ALPA

Leadership From the Cockpit

67 Results for Category Advocacy

On behalf of more than 58,000 pilots of the Air Line Pilots Association, International, ALPA applauds the Department of Transportation and Secretary Elaine Chao’s commitment to making it easier for our veterans to work in the best industry in the world. Many of ALPA’s members have proudly served our country in uniform, and the union stands ready to assist others in breaking down barriers that may impede them from pursuing carriers in aviation, all while maintaining the highest levels of safety.

Categories: Advocacy, Industry, Safety


As the National Transportation Safety Board (NTSB) held its midpoint progress report today on their top 10 most wanted improvements to transportation safety, the Air Line Pilots Association, Int’l (ALPA) reiterated calls for additional important safety recommendations.

Categories: Advocacy, Safety


With the legislative clock ticking and time running out, Washington, D.C., special interests like the Regional Airline Association are in overdrive trying to persuade Congress to put profits ahead of safety in the FAA reauthorization. Unfortunately for airline passengers, these lobbying efforts could threaten the unparalleled record of safety the United States has enjoyed since passage of the Airline Safety and FAA Extension Act of 2010, which improved airline pilot training, qualification, and flight-experience requirements.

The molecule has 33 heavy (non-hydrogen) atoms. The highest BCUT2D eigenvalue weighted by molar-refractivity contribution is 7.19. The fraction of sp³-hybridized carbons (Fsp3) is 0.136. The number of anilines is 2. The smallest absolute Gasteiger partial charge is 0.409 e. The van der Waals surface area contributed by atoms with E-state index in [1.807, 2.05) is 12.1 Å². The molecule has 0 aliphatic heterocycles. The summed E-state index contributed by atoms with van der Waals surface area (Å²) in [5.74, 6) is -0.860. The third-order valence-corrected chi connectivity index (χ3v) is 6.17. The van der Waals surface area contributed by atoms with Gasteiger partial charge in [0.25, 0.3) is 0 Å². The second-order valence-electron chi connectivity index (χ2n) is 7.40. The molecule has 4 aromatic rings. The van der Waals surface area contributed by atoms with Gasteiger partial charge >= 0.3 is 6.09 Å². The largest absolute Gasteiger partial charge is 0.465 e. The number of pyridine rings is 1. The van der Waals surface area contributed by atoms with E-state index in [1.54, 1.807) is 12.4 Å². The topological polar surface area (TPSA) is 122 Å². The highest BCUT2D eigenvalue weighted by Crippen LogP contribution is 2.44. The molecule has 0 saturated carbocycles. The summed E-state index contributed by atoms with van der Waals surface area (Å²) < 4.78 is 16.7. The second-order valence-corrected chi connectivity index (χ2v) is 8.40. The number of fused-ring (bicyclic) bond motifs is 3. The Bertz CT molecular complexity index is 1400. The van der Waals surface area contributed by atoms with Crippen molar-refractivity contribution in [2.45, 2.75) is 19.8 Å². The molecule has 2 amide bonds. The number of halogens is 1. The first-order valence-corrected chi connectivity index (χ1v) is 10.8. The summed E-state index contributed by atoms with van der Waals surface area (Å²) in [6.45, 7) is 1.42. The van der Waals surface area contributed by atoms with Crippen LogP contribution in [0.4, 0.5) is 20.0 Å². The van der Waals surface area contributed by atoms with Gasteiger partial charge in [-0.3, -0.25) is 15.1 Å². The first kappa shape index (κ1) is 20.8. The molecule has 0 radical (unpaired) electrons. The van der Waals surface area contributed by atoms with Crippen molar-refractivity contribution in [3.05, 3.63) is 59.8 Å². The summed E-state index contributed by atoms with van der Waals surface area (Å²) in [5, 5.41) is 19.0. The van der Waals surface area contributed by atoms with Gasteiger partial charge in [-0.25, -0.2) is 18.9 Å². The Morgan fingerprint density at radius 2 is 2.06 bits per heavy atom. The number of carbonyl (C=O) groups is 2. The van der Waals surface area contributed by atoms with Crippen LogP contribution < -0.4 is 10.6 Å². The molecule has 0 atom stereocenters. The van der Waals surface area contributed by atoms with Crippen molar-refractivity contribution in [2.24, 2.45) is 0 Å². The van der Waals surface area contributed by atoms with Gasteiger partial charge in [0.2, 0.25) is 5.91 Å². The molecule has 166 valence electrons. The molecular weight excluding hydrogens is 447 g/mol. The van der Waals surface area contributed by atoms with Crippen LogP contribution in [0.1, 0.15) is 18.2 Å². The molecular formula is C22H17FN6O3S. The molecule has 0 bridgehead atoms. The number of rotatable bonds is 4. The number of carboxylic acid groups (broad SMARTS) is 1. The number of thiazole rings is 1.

Categories: Advocacy, Safety


As ALPA celebrates its 86th anniversary, we reflect on the strides we’ve made to improve the safety of aviation in the United States, Canada and around the globe. Our dedicated members are always seeking to enhance and maintain the safety of our skies.

In 2010, we made significant progress when the U.S. Congress passed more robust pilot training and qualifications requirements. Thanks to these higher pilot training standards, the U.S. has enjoyed the longest period in aviation history without an accident. 

Categories: Advocacy, Safety


Special Guest Commentary by F/O Kaori Paris, United Airlines

When I was a Captain I often flew with brand-new first officers who were starting their career as a part 121 pilot for the first time. Most everyone came fully prepared. Having 1,500 hours under their belt—together with well-managed and structured training—is the biggest key to success for new pilots entering the industry in my opinion.

Categories: Advocacy


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